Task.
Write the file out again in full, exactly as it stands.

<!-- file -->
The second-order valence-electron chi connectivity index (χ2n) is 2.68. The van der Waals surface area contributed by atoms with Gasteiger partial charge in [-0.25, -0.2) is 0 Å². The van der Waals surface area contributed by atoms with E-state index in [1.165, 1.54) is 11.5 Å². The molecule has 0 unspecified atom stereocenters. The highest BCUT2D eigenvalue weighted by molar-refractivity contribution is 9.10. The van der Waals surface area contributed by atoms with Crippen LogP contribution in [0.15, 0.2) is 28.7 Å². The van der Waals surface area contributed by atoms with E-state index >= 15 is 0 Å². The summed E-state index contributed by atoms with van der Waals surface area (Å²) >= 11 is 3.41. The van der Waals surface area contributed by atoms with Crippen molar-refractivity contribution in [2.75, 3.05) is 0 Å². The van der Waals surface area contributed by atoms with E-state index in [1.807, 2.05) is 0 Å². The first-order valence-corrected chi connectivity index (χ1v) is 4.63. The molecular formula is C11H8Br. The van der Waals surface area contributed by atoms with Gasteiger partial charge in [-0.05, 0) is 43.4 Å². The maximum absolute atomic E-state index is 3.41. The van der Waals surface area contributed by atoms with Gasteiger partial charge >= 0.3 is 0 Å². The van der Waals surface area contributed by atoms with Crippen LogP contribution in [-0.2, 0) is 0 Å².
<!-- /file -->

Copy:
The second-order valence-electron chi connectivity index (χ2n) is 2.68. The van der Waals surface area contributed by atoms with Gasteiger partial charge in [-0.25, -0.2) is 0 Å². The van der Waals surface area contributed by atoms with E-state index in [1.165, 1.54) is 11.5 Å². The molecule has 0 unspecified atom stereocenters. The highest BCUT2D eigenvalue weighted by molar-refractivity contribution is 9.10. The van der Waals surface area contributed by atoms with Crippen LogP contribution in [0.15, 0.2) is 28.7 Å². The van der Waals surface area contributed by atoms with E-state index >= 15 is 0 Å². The summed E-state index contributed by atoms with van der Waals surface area (Å²) >= 11 is 3.41. The van der Waals surface area contributed by atoms with Crippen molar-refractivity contribution in [2.75, 3.05) is 0 Å². The van der Waals surface area contributed by atoms with E-state index in [1.807, 2.05) is 0 Å². The first-order valence-corrected chi connectivity index (χ1v) is 4.63. The molecular formula is C11H8Br. The van der Waals surface area contributed by atoms with Gasteiger partial charge in [-0.05, 0) is 43.4 Å². The maximum absolute atomic E-state index is 3.41. The van der Waals surface area contributed by atoms with Gasteiger partial charge >= 0.3 is 0 Å². The van der Waals surface area contributed by atoms with Crippen LogP contribution in [-0.2, 0) is 0 Å².